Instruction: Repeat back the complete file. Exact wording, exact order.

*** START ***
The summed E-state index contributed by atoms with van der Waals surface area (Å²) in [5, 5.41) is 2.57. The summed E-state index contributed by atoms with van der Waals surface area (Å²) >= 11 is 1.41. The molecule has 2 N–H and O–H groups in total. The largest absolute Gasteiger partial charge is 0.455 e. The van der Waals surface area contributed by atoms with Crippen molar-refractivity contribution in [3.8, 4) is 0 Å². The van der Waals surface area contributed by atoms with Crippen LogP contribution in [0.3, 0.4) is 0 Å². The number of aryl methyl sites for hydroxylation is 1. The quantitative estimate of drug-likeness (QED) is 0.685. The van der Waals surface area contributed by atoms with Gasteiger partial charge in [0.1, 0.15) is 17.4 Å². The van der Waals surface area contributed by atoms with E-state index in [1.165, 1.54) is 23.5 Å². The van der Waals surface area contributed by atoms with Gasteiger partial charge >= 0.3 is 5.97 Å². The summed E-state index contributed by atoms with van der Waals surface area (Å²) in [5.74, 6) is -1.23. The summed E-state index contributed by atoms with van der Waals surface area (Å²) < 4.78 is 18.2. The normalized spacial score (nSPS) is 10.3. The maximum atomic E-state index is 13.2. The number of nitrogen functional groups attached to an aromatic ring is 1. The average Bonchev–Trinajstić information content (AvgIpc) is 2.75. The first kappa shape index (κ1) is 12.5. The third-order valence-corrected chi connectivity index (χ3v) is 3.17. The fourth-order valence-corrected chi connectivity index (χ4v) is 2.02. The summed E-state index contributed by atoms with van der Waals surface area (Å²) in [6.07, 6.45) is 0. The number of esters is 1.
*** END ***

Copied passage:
The summed E-state index contributed by atoms with van der Waals surface area (Å²) in [5, 5.41) is 2.57. The summed E-state index contributed by atoms with van der Waals surface area (Å²) >= 11 is 1.41. The molecule has 2 N–H and O–H groups in total. The largest absolute Gasteiger partial charge is 0.455 e. The van der Waals surface area contributed by atoms with Crippen molar-refractivity contribution in [3.8, 4) is 0 Å². The van der Waals surface area contributed by atoms with Crippen LogP contribution in [0.3, 0.4) is 0 Å². The number of aryl methyl sites for hydroxylation is 1. The quantitative estimate of drug-likeness (QED) is 0.685. The van der Waals surface area contributed by atoms with Gasteiger partial charge in [0.1, 0.15) is 17.4 Å². The van der Waals surface area contributed by atoms with E-state index in [1.165, 1.54) is 23.5 Å². The van der Waals surface area contributed by atoms with Gasteiger partial charge >= 0.3 is 5.97 Å². The summed E-state index contributed by atoms with van der Waals surface area (Å²) in [5.74, 6) is -1.23. The summed E-state index contributed by atoms with van der Waals surface area (Å²) < 4.78 is 18.2. The normalized spacial score (nSPS) is 10.3. The maximum atomic E-state index is 13.2. The number of nitrogen functional groups attached to an aromatic ring is 1. The average Bonchev–Trinajstić information content (AvgIpc) is 2.75. The first kappa shape index (κ1) is 12.5. The third-order valence-corrected chi connectivity index (χ3v) is 3.17. The fourth-order valence-corrected chi connectivity index (χ4v) is 2.02. The summed E-state index contributed by atoms with van der Waals surface area (Å²) in [6.07, 6.45) is 0. The number of esters is 1.